Teams only have so many resources to devote to analytics, and every minute spent on injury research is one that could be spent on the draft or on aging curves or on figuring out what to do with terabytes of Statcast data. While some teams—like the A’s, perhaps—have struggled divvying up limited resources, the Dodgers have enough money to hire multiple people to study injuries while hiring more people to study the people studying injuries. That’s what they’ve done, apparently, beefing up their front office with the partial goal of getting a better handle on player health. The resulting strategy has featured the Dodgers acquiring extreme injury risks, guys like Brandon McCarthy and Brett Anderson, stacking bargain-bin depth pieces next to established stars like Clayton Kershaw and Adrian Gonzalez.
Notes on prospects who stood out yesterday, including Triston McKenzie, Jose Berrios, Charlie Tilson, and Wilmer Difo.
Prospect of the Day:
Triston McKenzie, RHP, Cleveland Indians (Short-Season Mahoning Valley): 6 IP, ER, 2 H, 8 K, HRA.
Well, McKenzie finally gave up his first professional run, but as of this writing it’s the only one he’s given up in his first three starts and 16 2/3 innings. It’s going to take forever and a day for Cleveland to really get a bead on just what they’ve got with McKenzie, who won’t turn 19 until August and still boasts a frame that would make Ric Ocasek blush. As career origin stories go, however, his first couple pages have featured quality prose.
Meet the propsects who'll represent the United States in the contest at Petco Park next month.
The minors may be down, but they’re not empty. There are 11 days left until the biggest single prospect stage of the season and here’s a look at the roster the USA will trot out there in San Diego on All Star Futures Game Sunday.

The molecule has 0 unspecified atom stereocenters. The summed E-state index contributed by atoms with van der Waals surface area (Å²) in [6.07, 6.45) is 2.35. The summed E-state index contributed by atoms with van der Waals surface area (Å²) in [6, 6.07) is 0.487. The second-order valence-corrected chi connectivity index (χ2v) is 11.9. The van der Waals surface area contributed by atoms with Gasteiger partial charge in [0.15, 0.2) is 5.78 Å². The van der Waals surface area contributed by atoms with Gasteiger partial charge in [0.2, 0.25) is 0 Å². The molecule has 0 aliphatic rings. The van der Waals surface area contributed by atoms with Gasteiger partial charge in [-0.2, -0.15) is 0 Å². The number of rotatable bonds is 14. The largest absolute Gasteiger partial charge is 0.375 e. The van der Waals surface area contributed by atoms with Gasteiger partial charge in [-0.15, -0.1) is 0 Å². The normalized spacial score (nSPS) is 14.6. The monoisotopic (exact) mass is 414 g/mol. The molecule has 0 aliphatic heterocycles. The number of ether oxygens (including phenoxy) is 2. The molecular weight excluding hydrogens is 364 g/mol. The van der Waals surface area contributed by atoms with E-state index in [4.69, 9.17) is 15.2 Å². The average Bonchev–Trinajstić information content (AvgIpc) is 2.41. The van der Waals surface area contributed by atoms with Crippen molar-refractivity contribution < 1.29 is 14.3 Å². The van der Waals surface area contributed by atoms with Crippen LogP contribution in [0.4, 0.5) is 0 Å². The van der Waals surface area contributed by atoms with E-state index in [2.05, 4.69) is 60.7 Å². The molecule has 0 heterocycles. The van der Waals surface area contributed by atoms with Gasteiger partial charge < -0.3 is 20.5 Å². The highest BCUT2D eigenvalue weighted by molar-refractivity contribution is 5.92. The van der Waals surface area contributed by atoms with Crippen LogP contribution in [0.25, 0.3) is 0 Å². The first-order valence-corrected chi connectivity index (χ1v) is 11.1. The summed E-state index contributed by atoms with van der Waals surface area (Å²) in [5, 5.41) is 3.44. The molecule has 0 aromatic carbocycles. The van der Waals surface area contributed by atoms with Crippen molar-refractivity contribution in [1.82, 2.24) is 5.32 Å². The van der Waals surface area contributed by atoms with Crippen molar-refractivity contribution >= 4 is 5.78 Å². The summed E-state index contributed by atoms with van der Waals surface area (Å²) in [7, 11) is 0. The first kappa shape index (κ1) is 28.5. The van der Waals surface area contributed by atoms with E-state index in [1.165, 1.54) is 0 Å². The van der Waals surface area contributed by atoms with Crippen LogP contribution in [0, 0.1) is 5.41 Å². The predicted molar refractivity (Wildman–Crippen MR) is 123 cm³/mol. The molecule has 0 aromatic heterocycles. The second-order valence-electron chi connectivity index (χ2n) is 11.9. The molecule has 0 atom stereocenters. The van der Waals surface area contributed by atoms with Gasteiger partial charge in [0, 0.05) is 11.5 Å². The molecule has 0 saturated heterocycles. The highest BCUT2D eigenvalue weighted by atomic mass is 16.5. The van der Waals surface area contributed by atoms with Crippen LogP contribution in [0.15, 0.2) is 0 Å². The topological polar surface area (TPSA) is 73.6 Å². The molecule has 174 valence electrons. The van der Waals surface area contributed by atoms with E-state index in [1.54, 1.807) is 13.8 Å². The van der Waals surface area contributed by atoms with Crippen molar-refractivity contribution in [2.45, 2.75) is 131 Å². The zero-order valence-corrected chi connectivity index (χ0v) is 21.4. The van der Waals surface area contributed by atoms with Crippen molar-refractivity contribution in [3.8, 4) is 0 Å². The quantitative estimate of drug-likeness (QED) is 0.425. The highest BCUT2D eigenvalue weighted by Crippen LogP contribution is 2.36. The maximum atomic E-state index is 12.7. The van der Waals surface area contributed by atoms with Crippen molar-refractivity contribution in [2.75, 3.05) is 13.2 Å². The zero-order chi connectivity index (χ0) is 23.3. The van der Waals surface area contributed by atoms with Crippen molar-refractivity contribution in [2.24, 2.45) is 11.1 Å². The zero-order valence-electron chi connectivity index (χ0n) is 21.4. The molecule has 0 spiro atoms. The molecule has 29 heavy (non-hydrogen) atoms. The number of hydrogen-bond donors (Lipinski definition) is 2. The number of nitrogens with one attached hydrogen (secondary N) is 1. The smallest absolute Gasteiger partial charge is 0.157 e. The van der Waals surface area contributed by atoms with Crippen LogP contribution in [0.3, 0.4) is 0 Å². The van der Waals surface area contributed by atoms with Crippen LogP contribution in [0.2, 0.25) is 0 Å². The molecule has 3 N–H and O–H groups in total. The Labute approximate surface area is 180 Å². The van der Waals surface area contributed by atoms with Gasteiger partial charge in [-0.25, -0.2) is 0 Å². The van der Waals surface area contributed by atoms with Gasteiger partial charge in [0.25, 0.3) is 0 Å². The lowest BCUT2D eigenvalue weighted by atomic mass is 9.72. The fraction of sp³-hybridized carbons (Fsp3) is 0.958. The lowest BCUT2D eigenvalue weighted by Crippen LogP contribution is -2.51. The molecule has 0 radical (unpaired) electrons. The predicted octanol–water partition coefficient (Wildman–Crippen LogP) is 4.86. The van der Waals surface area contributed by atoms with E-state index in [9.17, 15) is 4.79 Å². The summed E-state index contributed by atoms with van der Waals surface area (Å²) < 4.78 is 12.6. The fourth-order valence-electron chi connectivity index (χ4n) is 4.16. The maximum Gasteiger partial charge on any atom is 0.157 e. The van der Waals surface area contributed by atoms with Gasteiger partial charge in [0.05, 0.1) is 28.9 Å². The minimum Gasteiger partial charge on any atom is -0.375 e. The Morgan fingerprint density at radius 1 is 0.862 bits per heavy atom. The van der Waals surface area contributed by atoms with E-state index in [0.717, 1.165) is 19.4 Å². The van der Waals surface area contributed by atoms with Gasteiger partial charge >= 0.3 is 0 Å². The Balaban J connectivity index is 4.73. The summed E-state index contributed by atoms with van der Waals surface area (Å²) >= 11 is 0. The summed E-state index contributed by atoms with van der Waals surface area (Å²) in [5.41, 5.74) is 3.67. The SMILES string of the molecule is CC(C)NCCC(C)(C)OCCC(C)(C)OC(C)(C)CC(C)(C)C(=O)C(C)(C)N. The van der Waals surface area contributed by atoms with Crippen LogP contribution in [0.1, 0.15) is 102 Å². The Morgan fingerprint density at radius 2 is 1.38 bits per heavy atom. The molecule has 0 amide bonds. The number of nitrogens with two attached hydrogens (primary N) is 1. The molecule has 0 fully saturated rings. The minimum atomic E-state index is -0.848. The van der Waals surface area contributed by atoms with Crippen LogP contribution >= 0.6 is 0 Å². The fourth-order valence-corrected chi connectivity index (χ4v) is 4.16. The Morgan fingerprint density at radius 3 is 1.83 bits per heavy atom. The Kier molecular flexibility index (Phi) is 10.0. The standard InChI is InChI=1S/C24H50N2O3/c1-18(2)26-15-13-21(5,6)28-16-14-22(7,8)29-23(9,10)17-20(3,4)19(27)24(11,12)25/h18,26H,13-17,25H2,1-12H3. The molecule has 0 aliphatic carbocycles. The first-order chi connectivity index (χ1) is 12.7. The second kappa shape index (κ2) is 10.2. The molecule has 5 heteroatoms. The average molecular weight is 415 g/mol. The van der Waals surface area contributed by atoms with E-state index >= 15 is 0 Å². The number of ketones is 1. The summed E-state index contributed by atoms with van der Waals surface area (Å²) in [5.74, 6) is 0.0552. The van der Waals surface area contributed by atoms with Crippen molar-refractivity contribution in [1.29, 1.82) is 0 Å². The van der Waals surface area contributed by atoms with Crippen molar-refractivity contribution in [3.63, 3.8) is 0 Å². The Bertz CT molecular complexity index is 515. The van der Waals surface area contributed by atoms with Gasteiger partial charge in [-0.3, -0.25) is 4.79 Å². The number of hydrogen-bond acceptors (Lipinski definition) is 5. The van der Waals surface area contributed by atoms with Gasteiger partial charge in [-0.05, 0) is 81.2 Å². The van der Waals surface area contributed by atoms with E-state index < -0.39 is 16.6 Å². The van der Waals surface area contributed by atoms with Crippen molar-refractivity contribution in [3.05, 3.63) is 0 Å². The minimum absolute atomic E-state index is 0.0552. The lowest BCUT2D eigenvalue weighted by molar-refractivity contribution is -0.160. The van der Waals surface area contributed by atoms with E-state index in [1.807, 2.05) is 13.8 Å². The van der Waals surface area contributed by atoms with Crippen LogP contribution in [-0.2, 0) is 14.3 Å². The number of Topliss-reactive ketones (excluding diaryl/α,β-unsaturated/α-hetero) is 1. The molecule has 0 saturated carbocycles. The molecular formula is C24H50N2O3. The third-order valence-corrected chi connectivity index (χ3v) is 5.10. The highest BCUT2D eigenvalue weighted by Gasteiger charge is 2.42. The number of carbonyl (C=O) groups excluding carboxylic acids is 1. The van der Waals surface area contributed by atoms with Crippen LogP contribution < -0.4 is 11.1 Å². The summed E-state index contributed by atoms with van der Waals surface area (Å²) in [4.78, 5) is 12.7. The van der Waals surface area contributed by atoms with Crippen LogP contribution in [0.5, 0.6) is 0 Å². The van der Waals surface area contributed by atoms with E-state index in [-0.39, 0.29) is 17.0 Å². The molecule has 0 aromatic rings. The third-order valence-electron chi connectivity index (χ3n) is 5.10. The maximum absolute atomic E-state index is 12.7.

Willy Adames, Eloy Jimenez, and Jorge Mateo are among the headliners on the international squad this year.
The minors may be down, but they’re not empty. There are 11 days left until the biggest single prospect stage of the season and here’s a look at the roster the World will trot out there in San Diego on All Star Futures Game Sunday.
Can and should the Diamondbacks push forward with their three-year plan, or look to blow it up early?
The Diamondbacks lost 8-0 on Monday night. The game was in Arizona. The opponents were the lowly Phillies. From the ninth spot in their batting order, Philadelphia got two extra-base hits (doubles by pitcher Vince Velasquez and substitute left fielder Cody Asche). The Diamondbacks didn’t manage any extra-base hits, from any place in the batting order. With the loss, they fell to 36-43. They’re 13.5 games back of the Giants, and after hard-fought wins over good teams for both the Dodgers and Rockies, Arizona trails those teams by 6.5 and 2.5 games, respectively. The Dodgers, seven losses clear of the Diamondbacks, hold the second Wild Card spot in the NL, and four teams (including three who are demonstrably better than Arizona, in St. Louis, New York, and Pittsburgh) stand between the two clubs. We credit Arizona with Playoff Odds of roughly 2.5 percent. Things are bleak, for a team that had high hopes (however unfounded those hopes might have been).
Lately, it seems like we talk an awful lot about the dangers of getting caught in between. We want to see teams follow the Cardinals’ model of excruciatingly patient investment in long-term success. We want to see teams follow the Rangers’ model, blending a strong preference for high ceilings in amateur talent acquisition with an open checkbook and a taste for mammal blood. We want them to follow the Cubs’ model, maybe most of all, forsaking slow slogs through seasons of 75 and 76 and 79 wins for ones much more miserable, with the end goal of building a truly special something, instead of just trying to get back into the mix.